Summer reads


When Sylvia of Artsy Ants posted her summer reading list a few days ago, my heart went into full-on carnival mode. Or maybe county fair mode? I’m talking lights, bells, cotton candy, Whac-A-Mole, carousel horses and giant Holsteins, demolition derbies and dripping ice cream cones on hot summer nights with nowhere else to be. I guess what I’m saying is I felt happy. Things have been Oh So Serious around here. Happy sure is nice.

Like Sylvia, I used to devour books. I was the girl who had to have a book with her in the car if we were going anywhere further than the stop sign at the head of our street. When I was 12 I could think of no greater misery than making the two mile trek to the grocery store while my book sat at home on the kitchen counter. When I was 12 I could not tell my grandma how to get to said grocery store, TRUE STORY, because I didn’t make that kitchen-counter mistake often.

These days, though, I’m still figuring it out. Five books by the end of the summer sounds pretty ambitious, really. But I just finished The Midwife: A Memoir of Birth, Joy, and Hard Times, by Jennifer Worth, and I guess I’m feeling a little cocky. I loved it, so much. It made me think about motherhood, and also about the family support work I did in Pittsburgh and Peru and New York City before coming to farming. And it was just a wonderful read. Being lost in a book is such a profound pleasure. I want more!

So here we go, in no particular order:

Cold Sassy Tree, by Olive Ann Burns. I actually started this one a couple months ago, but set it aside when I found The Midwife at the library. I can’t wait to get back to 14-year old Will Tweedy and his take on a family scandal in a small town in 1906 Georgia.

Simplicity Parenting: Using the Extraordinary Power of Less to Raise Calmer, Happier, and More Secure Kids, by Kim John Payne, M. Ed., with Lisa M. Ross. I was reluctant at first to put a parenting book on the list. I’ve been trying pretty hard recently not to read parenting advice (exceptions made for books and articles with a Buddhist or mindfulness slant). There’s just too much of it. And while plenty of it is compelling, I’ve grown weary of all these voices who seem to think they know best. I’m ready to quiet the din. But this one has been perpetually on deck for the last couple of years, and I’d like to give it a go.

A Circle of Quiet, by Madeleine L’Engle. I do love me a memoir. And I do love me some Madeleine L’Engle. This is the first book in a 4-part series.

Revenge of the Lawn: Stories 1962-1970, by Richard Brautigan. I picked this book up a few years ago mainly because of a Brautigan quote my friend Wesley had on her (former) blog: “Sometimes life is merely a matter of coffee and whatever intimacy a cup of coffee affords.” I really think it might have been that quote that first made me sure Wesley was someone I needed in my life. (I was spot-on, by the way. She’s wonderful. My life is so much better for knowing her. Let’s talk more another day about the good stuff that happens when people we meet online come into our real lives.)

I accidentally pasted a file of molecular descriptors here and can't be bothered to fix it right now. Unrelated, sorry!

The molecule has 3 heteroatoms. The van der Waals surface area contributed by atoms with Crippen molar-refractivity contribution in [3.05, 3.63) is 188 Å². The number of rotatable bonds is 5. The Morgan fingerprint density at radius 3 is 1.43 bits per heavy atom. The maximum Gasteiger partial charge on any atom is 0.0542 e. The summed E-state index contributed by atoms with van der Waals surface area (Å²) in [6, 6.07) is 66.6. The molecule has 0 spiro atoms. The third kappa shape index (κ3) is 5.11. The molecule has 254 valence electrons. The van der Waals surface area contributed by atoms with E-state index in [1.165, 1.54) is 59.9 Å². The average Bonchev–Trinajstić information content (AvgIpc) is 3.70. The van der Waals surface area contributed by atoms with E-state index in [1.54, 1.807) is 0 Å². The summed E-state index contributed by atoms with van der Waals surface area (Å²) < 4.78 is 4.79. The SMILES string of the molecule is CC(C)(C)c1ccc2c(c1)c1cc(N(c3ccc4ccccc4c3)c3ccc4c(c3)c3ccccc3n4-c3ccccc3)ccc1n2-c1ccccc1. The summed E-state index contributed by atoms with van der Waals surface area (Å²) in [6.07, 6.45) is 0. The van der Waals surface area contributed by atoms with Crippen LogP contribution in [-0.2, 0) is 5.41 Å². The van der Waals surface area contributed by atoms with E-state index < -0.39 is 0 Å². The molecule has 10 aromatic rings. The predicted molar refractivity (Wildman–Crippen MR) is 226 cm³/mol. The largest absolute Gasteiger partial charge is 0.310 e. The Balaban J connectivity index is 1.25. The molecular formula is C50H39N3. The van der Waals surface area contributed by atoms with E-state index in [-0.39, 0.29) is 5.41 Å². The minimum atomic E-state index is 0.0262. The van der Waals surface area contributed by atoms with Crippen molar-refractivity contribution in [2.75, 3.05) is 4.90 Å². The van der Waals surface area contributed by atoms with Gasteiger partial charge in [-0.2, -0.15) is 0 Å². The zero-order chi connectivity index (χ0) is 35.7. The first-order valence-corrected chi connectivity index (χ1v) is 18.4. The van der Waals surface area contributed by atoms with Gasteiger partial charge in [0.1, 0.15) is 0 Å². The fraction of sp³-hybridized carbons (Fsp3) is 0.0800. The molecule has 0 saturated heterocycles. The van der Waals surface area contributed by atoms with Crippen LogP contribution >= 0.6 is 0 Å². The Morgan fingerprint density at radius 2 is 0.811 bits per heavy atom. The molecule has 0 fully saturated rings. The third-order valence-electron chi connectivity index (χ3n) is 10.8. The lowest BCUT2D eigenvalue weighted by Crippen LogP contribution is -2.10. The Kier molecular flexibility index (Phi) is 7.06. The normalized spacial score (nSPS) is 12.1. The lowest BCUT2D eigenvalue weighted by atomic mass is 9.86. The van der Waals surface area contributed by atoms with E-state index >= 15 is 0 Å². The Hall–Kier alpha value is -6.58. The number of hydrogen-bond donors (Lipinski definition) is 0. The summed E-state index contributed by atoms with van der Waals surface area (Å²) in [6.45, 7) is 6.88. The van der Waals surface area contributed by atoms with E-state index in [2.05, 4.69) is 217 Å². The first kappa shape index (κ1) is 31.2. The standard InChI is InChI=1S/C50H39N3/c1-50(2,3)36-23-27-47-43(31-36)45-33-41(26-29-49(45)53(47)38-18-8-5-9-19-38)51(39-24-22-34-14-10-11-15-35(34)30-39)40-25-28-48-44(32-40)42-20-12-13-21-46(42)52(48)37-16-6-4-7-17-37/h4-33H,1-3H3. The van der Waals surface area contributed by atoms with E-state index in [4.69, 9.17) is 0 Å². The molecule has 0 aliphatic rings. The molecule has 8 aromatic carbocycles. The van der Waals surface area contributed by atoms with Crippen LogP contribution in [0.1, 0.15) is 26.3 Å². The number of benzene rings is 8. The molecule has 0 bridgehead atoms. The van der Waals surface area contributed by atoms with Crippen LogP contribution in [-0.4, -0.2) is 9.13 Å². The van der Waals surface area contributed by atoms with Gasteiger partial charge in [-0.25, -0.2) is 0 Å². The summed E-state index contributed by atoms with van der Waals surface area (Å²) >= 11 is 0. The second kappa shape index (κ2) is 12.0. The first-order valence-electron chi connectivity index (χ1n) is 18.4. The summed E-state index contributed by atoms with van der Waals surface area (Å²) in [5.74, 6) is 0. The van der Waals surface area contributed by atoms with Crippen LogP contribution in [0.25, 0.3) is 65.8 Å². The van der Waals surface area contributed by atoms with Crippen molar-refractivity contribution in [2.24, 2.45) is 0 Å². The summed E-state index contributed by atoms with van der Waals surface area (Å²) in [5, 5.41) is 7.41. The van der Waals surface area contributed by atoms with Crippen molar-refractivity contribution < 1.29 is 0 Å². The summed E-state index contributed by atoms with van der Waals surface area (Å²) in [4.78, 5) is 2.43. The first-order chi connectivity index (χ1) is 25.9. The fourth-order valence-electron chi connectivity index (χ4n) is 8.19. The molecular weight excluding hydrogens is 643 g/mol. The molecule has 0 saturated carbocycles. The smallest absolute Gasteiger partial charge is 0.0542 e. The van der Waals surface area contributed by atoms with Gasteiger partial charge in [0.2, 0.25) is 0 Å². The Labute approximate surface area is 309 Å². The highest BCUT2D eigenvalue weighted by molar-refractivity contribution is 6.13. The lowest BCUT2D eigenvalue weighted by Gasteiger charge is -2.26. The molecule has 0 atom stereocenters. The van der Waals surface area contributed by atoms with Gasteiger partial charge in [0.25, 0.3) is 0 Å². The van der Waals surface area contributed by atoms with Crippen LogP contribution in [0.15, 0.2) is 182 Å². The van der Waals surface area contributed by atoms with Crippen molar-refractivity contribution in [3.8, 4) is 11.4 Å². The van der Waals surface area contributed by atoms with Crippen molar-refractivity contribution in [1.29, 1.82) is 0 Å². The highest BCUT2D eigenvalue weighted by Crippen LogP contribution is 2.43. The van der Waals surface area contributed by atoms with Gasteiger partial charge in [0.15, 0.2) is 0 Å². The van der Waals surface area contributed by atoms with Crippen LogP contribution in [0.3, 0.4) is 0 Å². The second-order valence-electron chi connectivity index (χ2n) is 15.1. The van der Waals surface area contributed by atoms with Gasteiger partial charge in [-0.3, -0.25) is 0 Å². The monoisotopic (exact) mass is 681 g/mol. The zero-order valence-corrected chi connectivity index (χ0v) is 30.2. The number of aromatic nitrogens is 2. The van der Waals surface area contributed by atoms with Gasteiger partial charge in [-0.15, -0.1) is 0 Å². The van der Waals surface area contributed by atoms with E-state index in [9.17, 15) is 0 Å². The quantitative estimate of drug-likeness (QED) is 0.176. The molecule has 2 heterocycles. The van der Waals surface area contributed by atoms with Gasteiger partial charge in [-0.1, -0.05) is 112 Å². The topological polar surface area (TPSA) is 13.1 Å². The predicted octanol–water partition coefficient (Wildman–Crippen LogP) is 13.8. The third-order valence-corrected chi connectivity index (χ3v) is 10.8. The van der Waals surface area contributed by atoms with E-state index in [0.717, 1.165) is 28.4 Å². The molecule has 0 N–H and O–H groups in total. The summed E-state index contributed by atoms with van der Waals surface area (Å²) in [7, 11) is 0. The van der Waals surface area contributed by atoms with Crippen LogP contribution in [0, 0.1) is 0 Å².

Mastering the Art of French Cooking (Volume 1), by Julia Child. No, I’m not going all Julie and Julia on y’all! But I would like to know (at least some of) my (many) cookbooks better. There are so many I could pick from, but Julia seems maybe the best place to begin. She has never led me astray. And for all my confidence in the kitchen, I’m often struck by how many French basics I don’t know. I aim to try five new-to-me recipes from this book this summer.

I’ve stacked the odds at least somewhat in my favor, in that I already own all these titles, but this is a 100% guilt-free list. If I don’t make it through all five books, or if I get distracted by some other wonderful volume – so it goes.

What about y’all? Did you finish anything good recently? What are you reading now? What’s on your library hold list or bedside table?

9 thoughts on “Summer reads

  1. beth lehman

    i loved loved loved jennifer worth’s memoir, too. it had me so grateful for where i am, for motherhood, for some of the luxuries of living where and when i do. there are two more based on her time in the east end and another on caring for those at the end of life that she’s written and i so want to read them all. cold sassy tree is one my mother-in-law read to my husband and i on a trip once, i remember loving it. and the parenting book has been on my list for so long, i just wish my library had it. what a great list… i’m off to look up the others.

  2. Sylvia

    i loved The Midwife!! i read it last year after i had my baby girl and it was the best read! i will check the other books on your list. i agree about parenting books. last year i had Mindful Parenting on my list and read it, this year i wanted to stick to the nature education direction. i’ve heard a lot of good things about Simplicity Parenting though it that it does stand out among other parenting books… looking forward to reading what you think about it!